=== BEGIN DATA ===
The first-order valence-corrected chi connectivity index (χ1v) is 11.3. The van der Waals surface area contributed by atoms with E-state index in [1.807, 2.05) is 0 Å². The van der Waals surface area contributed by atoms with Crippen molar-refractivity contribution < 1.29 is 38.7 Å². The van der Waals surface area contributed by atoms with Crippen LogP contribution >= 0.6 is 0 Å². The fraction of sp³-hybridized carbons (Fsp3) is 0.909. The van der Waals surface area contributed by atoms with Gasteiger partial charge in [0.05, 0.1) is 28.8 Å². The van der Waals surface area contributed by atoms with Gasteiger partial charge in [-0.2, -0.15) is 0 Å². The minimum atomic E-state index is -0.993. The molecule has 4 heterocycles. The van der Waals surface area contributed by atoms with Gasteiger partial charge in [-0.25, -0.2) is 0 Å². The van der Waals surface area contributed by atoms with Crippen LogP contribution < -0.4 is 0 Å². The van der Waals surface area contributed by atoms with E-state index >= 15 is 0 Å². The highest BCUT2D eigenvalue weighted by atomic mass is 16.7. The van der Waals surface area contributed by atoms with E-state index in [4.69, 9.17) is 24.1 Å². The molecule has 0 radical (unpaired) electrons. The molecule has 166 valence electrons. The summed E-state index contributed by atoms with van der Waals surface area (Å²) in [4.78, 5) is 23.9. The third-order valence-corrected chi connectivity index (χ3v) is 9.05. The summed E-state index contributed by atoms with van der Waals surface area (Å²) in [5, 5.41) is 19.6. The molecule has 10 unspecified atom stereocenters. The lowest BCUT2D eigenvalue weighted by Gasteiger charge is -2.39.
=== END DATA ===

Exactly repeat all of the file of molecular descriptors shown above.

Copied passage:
The first-order valence-corrected chi connectivity index (χ1v) is 11.3. The van der Waals surface area contributed by atoms with E-state index in [1.807, 2.05) is 0 Å². The van der Waals surface area contributed by atoms with Crippen molar-refractivity contribution < 1.29 is 38.7 Å². The van der Waals surface area contributed by atoms with Crippen LogP contribution >= 0.6 is 0 Å². The fraction of sp³-hybridized carbons (Fsp3) is 0.909. The van der Waals surface area contributed by atoms with Gasteiger partial charge in [0.05, 0.1) is 28.8 Å². The van der Waals surface area contributed by atoms with Gasteiger partial charge in [-0.2, -0.15) is 0 Å². The minimum atomic E-state index is -0.993. The molecule has 4 heterocycles. The van der Waals surface area contributed by atoms with Gasteiger partial charge in [-0.25, -0.2) is 0 Å². The van der Waals surface area contributed by atoms with Crippen LogP contribution < -0.4 is 0 Å². The van der Waals surface area contributed by atoms with E-state index >= 15 is 0 Å². The highest BCUT2D eigenvalue weighted by atomic mass is 16.7. The van der Waals surface area contributed by atoms with E-state index in [4.69, 9.17) is 24.1 Å². The molecule has 0 radical (unpaired) electrons. The molecule has 166 valence electrons. The summed E-state index contributed by atoms with van der Waals surface area (Å²) in [4.78, 5) is 23.9. The third-order valence-corrected chi connectivity index (χ3v) is 9.05. The summed E-state index contributed by atoms with van der Waals surface area (Å²) in [5, 5.41) is 19.6. The molecule has 10 unspecified atom stereocenters. The lowest BCUT2D eigenvalue weighted by Gasteiger charge is -2.39.